There are many answers. Some answers are conscious. Other answers are hidden from us in depths of our unconscious.
He contextualizes his reflection with thoughts on questions Vincent might have asked himself.
In order to describe the Vincentian charism of service, we may ask a number of questions. These questions give shape and form to the charism. Though none of these is a direct quote from Vincent, I am confident that they are questions he asked himself and those he gathered around him to serve the poor of seventeenth-century France. Let me pose these questions to help sharpen the image of what the charism of Vincent de Paul means.
MINISTRY AS A CALL – Why do I do what I do?
I would begin with a few words about call to ministry. It is essential that a person knows and experiences his or her ministry to be a consequence of a direct call from the Lord.
For some the call sounds like this: We are loved by the Lord and called to live a life of service. Our call to service is the preeminent experience in our lives of God’s love for us.
We do not serve simply because it is good to do, or because it is the liberal agenda, or that it will prove our goodness.
We serve first and most purely because in love we have been called and our response is to choose to return love. We are not forced to serve; we serve because we are the Lord’s, blessed with this call. This call is life for us. In short, we are given the gift of life. We answer yes to the call as fully as we can. We are then filled with yet more life.
To know our call requires faith. We are created in love, called to life in service of others. We see with the clarity of faith the reality of the Mystical Body. This perhaps more than anything else characterized the power of Vincent de Paul. In the poor, in those we serve, we see and know the Lord. We see the crucified, suffering Christ most often in the person of our brothers and sisters broken by unemployment and enforced idleness; struggling to feed, clothe and house their children with little income and constant challenge. Those beset with the demons of mental illness, bound by cocaine addiction, or the loss of children, mirror the sufferings of Jesus. Our brothers and sisters who find the streets and alcohol the only reality they care to live anymore, running from hurt and responsibility, are members of Christ’s broken body.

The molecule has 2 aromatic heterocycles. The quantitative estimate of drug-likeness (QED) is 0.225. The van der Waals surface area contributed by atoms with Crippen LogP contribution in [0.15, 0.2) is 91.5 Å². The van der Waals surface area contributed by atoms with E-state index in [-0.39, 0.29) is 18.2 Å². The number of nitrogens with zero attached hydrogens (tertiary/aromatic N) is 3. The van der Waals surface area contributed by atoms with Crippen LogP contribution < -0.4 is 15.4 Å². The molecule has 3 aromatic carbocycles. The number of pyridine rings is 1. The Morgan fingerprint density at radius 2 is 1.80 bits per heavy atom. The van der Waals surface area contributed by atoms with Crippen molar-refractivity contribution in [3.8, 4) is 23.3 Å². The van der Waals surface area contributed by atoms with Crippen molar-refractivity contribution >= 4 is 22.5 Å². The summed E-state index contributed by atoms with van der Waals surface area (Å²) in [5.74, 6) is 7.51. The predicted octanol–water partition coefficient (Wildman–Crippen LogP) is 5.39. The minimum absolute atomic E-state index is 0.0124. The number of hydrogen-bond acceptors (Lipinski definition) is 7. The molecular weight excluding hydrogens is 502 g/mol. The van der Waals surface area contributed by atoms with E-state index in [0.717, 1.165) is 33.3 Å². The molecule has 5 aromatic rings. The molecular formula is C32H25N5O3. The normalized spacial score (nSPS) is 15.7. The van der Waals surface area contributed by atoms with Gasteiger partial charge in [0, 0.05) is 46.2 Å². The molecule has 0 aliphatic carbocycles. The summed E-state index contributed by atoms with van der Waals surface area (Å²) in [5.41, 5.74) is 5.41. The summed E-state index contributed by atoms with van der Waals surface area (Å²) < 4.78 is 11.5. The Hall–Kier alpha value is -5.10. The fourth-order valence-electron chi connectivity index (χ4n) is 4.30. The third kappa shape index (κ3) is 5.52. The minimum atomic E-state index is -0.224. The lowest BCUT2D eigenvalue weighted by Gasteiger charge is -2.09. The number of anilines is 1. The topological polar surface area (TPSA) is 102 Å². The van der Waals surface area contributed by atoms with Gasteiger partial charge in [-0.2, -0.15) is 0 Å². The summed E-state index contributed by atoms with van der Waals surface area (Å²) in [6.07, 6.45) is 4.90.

We believe, and because we believe we see. In faith what we see leads not just to fear or revulsion, anger or pity; in faith what we see leads us to love. As we have been loved and called, so do we love. As we love the crucified Lord, whose life is poured out for us, so do we love our brothers and sisters in whom we see that Lord, and so do we serve.
As we serve we discover that our service leads back to faith. We serve and our faith is enfleshed. With faith enfleshed we see, and seeing we are called to love. Loving, we must serve. Our service is sometimes halting, fearful, always incomplete. But as we serve, we discover the Lord and our call. We serve, and our call is enlivened and invigorated. We deepen our faith; our vision is broadened; our opportunities to love grow deeper and more full, and in all this we are filled with life.
The following prayer by Tyler Russell in situations of mixed motivations may be helpful as we come to grips with answers to the question “Why do I do what I do?”
Triune God, assist me in my service. Work alongside me, and when I forget the reason I do what I do, draw me back to your heart. Without you, I can do absolutely nothing. Without you, I will always serve myself, rather than others. Receive these works, God, and receive whatever affection my poor heart can offer, for you are its rightful owner, even when it forgets.